Why would someone write a biotech article about ICOS, a company that doesn't even exist anymore? Because there are valuable lessons to be learned from its disappearance, first and foremost being: Partner carefully or don't partner at all.
Every biotech investor is looking for "The Next Amgen (AMGN)." And that makes total sense, because Amgen sets the standard for what a biotech can be and do, going from a tiny start-up -- in this case, just a wild dream of some college researchers who thought they might be able to make some money while doing some good in the world -- to being everyone's ideal of what an investment in biotech could turn out to be: A business behemoth with almost $10 Billion in annual revenues, multiple successful products, and a market cap around $80 Billion. Not to mention a share price that went from an IPO at 18 to a split-adjusted 1000.
ICOS really was supposed to be the fabled "Next Amgen." It was actually founded by George Rathmann, the legendary founder and CEO of Amgen. Rathmann left the already-successful Amgen for ICOS. Bill Gates was among the company's first investors; he took a seat on its board (his only board seat other than Microsoft's (MSFT) until he left to join Berkshire Hathaway's (BRK.A) board) and became a 10% holder. How's that for a pedigree and promise of success?
And ICOS powered out of the gate. Although begun with an aim to study drugs to treat inflammatory responses, like many biotechs the company followed the science as it presented itself. Among 12 compounds being advanced in the ICOS pipeline was a potential cardiovascular drug for hypertension and angina that was failing for those indications, but in which the male trial subjects were reporting, shall we say, "virility enhancement."
Cialis was born. And ICOS followed the path to riches, reaching the biotech promised land of profitability. The Cialis story is well-known: FDA approval, Super Bowl ads, mass marketing, chopping away at Viagra's market share, revenue stream of a billion dollars annually.
Less well known is what happened to ICOS: It ain't around no more. And here's the object lesson: Anyone who invests in biotech start-ups hears the cries: "We need a partner!", "Let's get that upfront cash!", "Big Pharma can guide us through the FDA maze!", "BP can show us how to manufacture!", "BP can show us how to market!"
Big Pharma can also eat your lunch and leave you pondering the crumbs.
ICOS partnered with Lilly (LLY) on Cialis, entering into a joint venture called Lilly-Icos that split Cialis profits 50-50 and gave ICOS royalties for the ROW. But it quietly also put Lilly guys on the ICOS board, and gave Lilly final say in marketing Cialis. And a few years saw more former Lilly guys on the ICOS board as "independent directors" (like many companies, ICOS' governance allowed former competitor employees two years removed from employment to qualify as "independent").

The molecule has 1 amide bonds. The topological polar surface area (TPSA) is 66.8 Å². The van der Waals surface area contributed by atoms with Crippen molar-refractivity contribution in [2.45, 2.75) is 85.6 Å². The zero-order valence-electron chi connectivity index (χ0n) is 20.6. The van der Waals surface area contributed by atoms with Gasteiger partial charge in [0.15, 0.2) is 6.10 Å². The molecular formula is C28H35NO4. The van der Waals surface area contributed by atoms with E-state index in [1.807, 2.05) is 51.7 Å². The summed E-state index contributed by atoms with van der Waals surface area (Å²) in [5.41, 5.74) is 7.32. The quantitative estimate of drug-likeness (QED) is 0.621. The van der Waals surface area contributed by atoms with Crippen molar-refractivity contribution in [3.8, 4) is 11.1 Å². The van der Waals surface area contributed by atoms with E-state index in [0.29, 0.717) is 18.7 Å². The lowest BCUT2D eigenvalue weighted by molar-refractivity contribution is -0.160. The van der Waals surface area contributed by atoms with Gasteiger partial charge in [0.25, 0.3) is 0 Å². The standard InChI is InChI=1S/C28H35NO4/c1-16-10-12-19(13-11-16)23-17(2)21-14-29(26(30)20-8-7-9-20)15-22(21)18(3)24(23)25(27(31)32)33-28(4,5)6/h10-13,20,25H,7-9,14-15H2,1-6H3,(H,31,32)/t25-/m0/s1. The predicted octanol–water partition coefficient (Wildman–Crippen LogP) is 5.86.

Things seemed to be going swimmingly: Cialis revenue poured in, and each quarter the company came closer to profitability as Cialis stole market share from Viagra. Long-time investors were dreaming of all that would come with profitability: Actual earnings, a P/E ratio, the right to an earnings multiple -- all the dreams from the lean days of being a starving start-up finally to come true. Don't we all dream those biotech dreams?
Then ... boom! Lilly offered $32 per share for the company -- $2.1 Billion for a company on the brink of a billion a year in revenues. Management enthusiastically recommended the deal, even though it was labeled an outrage by Institutional Shareholder Services, Rathmann, and HealthCor (a major hedge fund holding a significant stake).
Hmm. Could it have had something to do with the $67.8 million in bribes -- oops, I mean "Golden Parachutes" -- promised to the executive team? Including $23.2 million to the CEO, Paul Clark, including of course his "retention bonus." (What purpose a "retention bonus" serves when your plan is to close down the company, as was immediately done, remains worth mulling over.)
Activist shareholders (me included) fought valiantly against the deal -- and even succeeded in delaying a vote and bumping the deal up to a whopping $34 a share, or $2.3 Billion. But who can throw the foxes out of the henhouse once the acquirer's exes are on your board and the CEO is stuffing the cash in his pockets on his way out the door? The fight was in vain. "The Next Amgen" was no more.
Lesson to learn? Partners can help you; yes indeed. They can also eat you alive.
All of which leads me to this: In my opinion, the true "Next Amgen" is already around and is wisely going it alone. This is Dendreon (DNDN), the cancer biotech upstart that has attained the promised land of FDA approval for the world's first Active Cellular Immunotherapy. Its lead product, Provenge, treats advanced prostate cancer by training the patient's body to kill the cancer cells. The global market is in the multi-billions.
After FDA approval, the company was very public about the fact (but not the details, obviously) of its receiving multiple partnering offers from Big Pharma. Dendreon was only looking for a rest of the world partner. Big Pharma insisted upon getting a piece of the massive U.S. market. And so Dendreon announced its intention to proceed alone.
100% rights worldwide to the breakthrough cancer treatment of the century. Gotta remember ICOS -- and gotta love it.